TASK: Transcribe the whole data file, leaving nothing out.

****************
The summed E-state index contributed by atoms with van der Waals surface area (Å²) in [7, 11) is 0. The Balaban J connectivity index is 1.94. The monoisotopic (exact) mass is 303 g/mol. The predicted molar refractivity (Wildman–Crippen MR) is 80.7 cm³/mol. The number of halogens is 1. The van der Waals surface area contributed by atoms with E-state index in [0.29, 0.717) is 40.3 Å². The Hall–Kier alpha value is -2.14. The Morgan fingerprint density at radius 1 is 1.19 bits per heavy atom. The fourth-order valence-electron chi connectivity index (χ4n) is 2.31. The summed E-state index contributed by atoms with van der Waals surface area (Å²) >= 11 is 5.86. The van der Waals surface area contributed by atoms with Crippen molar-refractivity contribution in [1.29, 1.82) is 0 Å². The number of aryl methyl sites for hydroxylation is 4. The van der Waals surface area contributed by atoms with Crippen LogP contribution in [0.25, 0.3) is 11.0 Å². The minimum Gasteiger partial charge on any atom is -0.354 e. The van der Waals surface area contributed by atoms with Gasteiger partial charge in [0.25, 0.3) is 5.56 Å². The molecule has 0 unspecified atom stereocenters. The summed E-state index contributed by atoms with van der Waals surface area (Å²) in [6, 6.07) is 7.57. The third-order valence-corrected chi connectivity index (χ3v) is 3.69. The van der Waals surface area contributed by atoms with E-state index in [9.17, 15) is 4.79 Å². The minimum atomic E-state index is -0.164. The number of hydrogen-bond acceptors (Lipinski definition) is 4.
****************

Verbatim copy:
The summed E-state index contributed by atoms with van der Waals surface area (Å²) in [7, 11) is 0. The Balaban J connectivity index is 1.94. The monoisotopic (exact) mass is 303 g/mol. The predicted molar refractivity (Wildman–Crippen MR) is 80.7 cm³/mol. The number of halogens is 1. The van der Waals surface area contributed by atoms with E-state index in [0.29, 0.717) is 40.3 Å². The Hall–Kier alpha value is -2.14. The Morgan fingerprint density at radius 1 is 1.19 bits per heavy atom. The fourth-order valence-electron chi connectivity index (χ4n) is 2.31. The summed E-state index contributed by atoms with van der Waals surface area (Å²) >= 11 is 5.86. The van der Waals surface area contributed by atoms with Crippen molar-refractivity contribution in [1.29, 1.82) is 0 Å². The number of aryl methyl sites for hydroxylation is 4. The van der Waals surface area contributed by atoms with Crippen LogP contribution in [0.25, 0.3) is 11.0 Å². The minimum Gasteiger partial charge on any atom is -0.354 e. The van der Waals surface area contributed by atoms with Gasteiger partial charge in [0.25, 0.3) is 5.56 Å². The molecule has 0 unspecified atom stereocenters. The summed E-state index contributed by atoms with van der Waals surface area (Å²) in [6, 6.07) is 7.57. The third-order valence-corrected chi connectivity index (χ3v) is 3.69. The van der Waals surface area contributed by atoms with E-state index in [9.17, 15) is 4.79 Å². The minimum atomic E-state index is -0.164. The number of hydrogen-bond acceptors (Lipinski definition) is 4.